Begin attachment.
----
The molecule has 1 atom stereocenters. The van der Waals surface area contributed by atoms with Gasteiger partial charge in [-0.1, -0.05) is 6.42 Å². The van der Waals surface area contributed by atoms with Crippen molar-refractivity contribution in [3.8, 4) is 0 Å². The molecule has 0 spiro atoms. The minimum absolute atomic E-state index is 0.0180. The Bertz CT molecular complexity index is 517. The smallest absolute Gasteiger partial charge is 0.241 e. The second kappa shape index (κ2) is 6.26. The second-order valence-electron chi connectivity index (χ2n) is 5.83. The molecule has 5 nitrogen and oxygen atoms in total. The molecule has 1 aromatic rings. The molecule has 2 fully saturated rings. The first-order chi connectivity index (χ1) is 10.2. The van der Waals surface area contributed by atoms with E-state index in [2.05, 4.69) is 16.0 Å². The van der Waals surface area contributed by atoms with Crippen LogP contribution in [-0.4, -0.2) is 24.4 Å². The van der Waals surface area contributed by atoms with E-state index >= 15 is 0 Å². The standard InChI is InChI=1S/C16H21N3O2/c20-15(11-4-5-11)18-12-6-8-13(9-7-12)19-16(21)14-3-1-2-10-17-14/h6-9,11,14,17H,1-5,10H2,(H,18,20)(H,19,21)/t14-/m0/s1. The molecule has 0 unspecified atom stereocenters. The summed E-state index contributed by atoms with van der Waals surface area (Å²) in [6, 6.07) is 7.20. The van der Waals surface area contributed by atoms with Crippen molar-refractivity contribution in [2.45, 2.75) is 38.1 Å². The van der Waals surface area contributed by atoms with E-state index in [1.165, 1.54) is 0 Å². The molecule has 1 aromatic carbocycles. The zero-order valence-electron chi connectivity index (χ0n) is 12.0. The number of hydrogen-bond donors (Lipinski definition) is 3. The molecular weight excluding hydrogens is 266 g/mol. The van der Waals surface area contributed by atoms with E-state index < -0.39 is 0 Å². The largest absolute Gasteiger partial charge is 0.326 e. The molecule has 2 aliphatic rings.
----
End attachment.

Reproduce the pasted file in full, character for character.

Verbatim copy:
The molecule has 1 atom stereocenters. The van der Waals surface area contributed by atoms with Gasteiger partial charge in [-0.1, -0.05) is 6.42 Å². The van der Waals surface area contributed by atoms with Crippen molar-refractivity contribution in [3.8, 4) is 0 Å². The molecule has 0 spiro atoms. The minimum absolute atomic E-state index is 0.0180. The Bertz CT molecular complexity index is 517. The smallest absolute Gasteiger partial charge is 0.241 e. The second kappa shape index (κ2) is 6.26. The second-order valence-electron chi connectivity index (χ2n) is 5.83. The molecule has 5 nitrogen and oxygen atoms in total. The molecule has 1 aromatic rings. The molecule has 2 fully saturated rings. The first-order chi connectivity index (χ1) is 10.2. The van der Waals surface area contributed by atoms with E-state index in [2.05, 4.69) is 16.0 Å². The van der Waals surface area contributed by atoms with Crippen LogP contribution in [-0.4, -0.2) is 24.4 Å². The van der Waals surface area contributed by atoms with E-state index >= 15 is 0 Å². The standard InChI is InChI=1S/C16H21N3O2/c20-15(11-4-5-11)18-12-6-8-13(9-7-12)19-16(21)14-3-1-2-10-17-14/h6-9,11,14,17H,1-5,10H2,(H,18,20)(H,19,21)/t14-/m0/s1. The molecule has 0 unspecified atom stereocenters. The summed E-state index contributed by atoms with van der Waals surface area (Å²) in [6, 6.07) is 7.20. The van der Waals surface area contributed by atoms with Crippen molar-refractivity contribution in [2.45, 2.75) is 38.1 Å². The van der Waals surface area contributed by atoms with E-state index in [1.165, 1.54) is 0 Å². The molecule has 1 aromatic carbocycles. The zero-order valence-electron chi connectivity index (χ0n) is 12.0. The number of hydrogen-bond donors (Lipinski definition) is 3. The molecular weight excluding hydrogens is 266 g/mol. The van der Waals surface area contributed by atoms with E-state index < -0.39 is 0 Å². The largest absolute Gasteiger partial charge is 0.326 e. The molecule has 2 aliphatic rings.